There shall be no Web trolls in heaven. Relaxation in peace.
This message, left by Fb person Jin Baek in response to information in regards to the loss of life of Okay-pop star Goo Hara of lady band Kara, factors to the crux of the issue.
Tortured by hate feedback on-line and unable to drag herself out of despair regardless of a smooth-sailing solo profession, Goo ended her life on Nov 24. She was 28.
The information was a double shock for Okay-pop followers, coming simply six weeks after Goo’s shut buddy, Sulli of lady group f(x), had dedicated suicide.
Their premature deaths have now prompted soul-searching in South Korea over the prevalence of misogyny in a glamorous leisure world, the place stunning younger girls are thrust into stardom with out sufficient psychological preparation in regards to the darkish facet of fame.
Sulli, who died at age 25, was mentioned to be depressed. Like Goo, she was additionally a goal of cyber bullying and cruel feedback.
Observers mentioned such feedback are exhausting to disregard for celebrities who’re used to being adored by followers, and whose lives have revolved round showbiz from a younger age. Many audition as teenagers for Korea’s manicured music business and keep as trainees for years earlier than they get their breaks.
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Ms Vivian Lee, a veteran within the leisure business with expertise producing idol reveals, advised The Sunday Occasions the quantity of humiliation will not be one thing a traditional individual can endure.
“Celebrities have much less social expertise and so they’ve solely lived a life within the limelight, so their thoughts is as fragile as a glass ball,” she famous.
“Hate feedback are too darkish for them, nearly prison. They cannot deal with these feedback calmly.”
For Okay-pop idols certain by the strict guidelines set by their administration businesses and their time dominated by gruelling coaching schedules, the Web is their window to their followers – and the surface world. However it’s also the place hazard lurks within the type of nameless trolls.
Each Goo and Sulli stood out for daring to problem the norms within the cookie-cutter world of Okay-pop. And each paid a heavy worth for it.
Sulli, for one, supported the worldwide no-bra motion deemed too feminist in South Korea, and co-hosted a present known as Night time Of Hate Feedback, geared toward elevating consciousness of cyber bullying.
She was labelled as a “nationwide prostitute” and “nice porn star”, and one netizen claimed to have seen her “rolling in her personal poop” in an airplane rest room.
Goo, in the meantime, had fought a authorized battle towards her abusive former boyfriend Choi Jong-bum, who threatened to launch a spycam intercourse video of her.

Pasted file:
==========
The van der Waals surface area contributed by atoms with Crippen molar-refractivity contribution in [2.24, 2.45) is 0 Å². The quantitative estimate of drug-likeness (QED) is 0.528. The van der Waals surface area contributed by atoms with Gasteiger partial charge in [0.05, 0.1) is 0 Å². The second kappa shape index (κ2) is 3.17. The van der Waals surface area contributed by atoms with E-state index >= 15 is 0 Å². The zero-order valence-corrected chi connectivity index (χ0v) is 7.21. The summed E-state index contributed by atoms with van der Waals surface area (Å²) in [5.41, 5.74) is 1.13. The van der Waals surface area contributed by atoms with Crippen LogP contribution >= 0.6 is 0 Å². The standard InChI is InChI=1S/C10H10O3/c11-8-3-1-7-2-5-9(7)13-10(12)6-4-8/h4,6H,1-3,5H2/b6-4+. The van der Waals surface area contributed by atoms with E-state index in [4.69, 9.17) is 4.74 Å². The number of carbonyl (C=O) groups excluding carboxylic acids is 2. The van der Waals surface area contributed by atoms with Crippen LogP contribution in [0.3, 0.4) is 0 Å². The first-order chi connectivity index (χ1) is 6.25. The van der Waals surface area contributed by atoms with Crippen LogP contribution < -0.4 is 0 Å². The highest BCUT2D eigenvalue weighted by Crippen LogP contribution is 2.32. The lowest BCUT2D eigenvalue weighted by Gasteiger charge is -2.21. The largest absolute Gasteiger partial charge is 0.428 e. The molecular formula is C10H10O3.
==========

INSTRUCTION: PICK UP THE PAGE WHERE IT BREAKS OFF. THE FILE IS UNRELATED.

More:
In August, a Seoul courtroom handed him a suspended sentence of 1 yr and 6 months over expenses together with assault and blackmail. However he was acquitted of filming her with out consent – a judgment Goo reportedly couldn’t settle for.
Regardless of being technologically superior, South Korea continues to be a largely patriarchal society the place abuse towards girls usually escapes extreme punishment.
Greater than 11,200 spycam instances have been reported to the police up to now two years, with a lot of the victims being girls. Offenders can resist 5 years in jail, however most discovered responsible have been solely fined.
Ms Lee Na-young, a sociologist at Chung-Ang College, mentioned victims of sexual crimes usually find yourself being stigmatised. “She is dirty, a slut, a rag,” she advised BBC. “As soon as labelled as dirty, she is a slut for the remainder of her life. How can a person carry this burden?”
For Goo, the ache was exacerbated by a torrent of hate feedback on-line. Netizens accused her of “figuring out no disgrace”, “costume-playing as a sufferer”, and “splurging cash on media manipulation”.
Ms Vivian Lee, who has labored within the leisure business for 25 years, mentioned feminine celebrities develop into a simple goal when their non-public life is uncovered to the general public.
“The assault towards a feminine superstar is persistent and barely ends,” she mentioned. “You can find yourself breaking down mentally, and within the worst-case situation, commit suicide.”
The 2 current deaths have triggered public motion towards the evident injustice.
A web based petition towards cyber bullying filed to the presidential Blue Home after Sulli’s loss of life drew greater than 23,000 signatures, whereas one other one calling for harsher punishment for cyber crime and hate feedback, triggered by Goo’s loss of life, garnered greater than 20,000 signatures in lower than a day.
Two Payments geared toward eradicating on-line abuse – one requiring on-line customers to make use of their actual names and the opposite, calling for portals to filter out malicious feedback – have been submitted to Parliament on Oct 25.
The Korean Singers Affiliation has additionally urged the federal government to “set up and implement real looking measures to guard the nation’s asset of pop singers”.
Specialists mentioned extra will be finished to assist younger Okay-pop idols put together mentally for the stress that comes with stardom, particularly in a rustic the place girls are scrutinised for the smallest imperfections.
Ms Vivian Lee famous that not all administration firms will take excellent care of their artists’ psychological well being.
“Artists be taught many issues like dance and singing, however I doubt they learn to handle stress and learn how to deal with on-line feedback,” she mentioned. “They race to debut, after which work more durable to develop into widespread. However their dream will be shattered by on-line feedback. That’s past unhappiness, it is a violation of human rights.”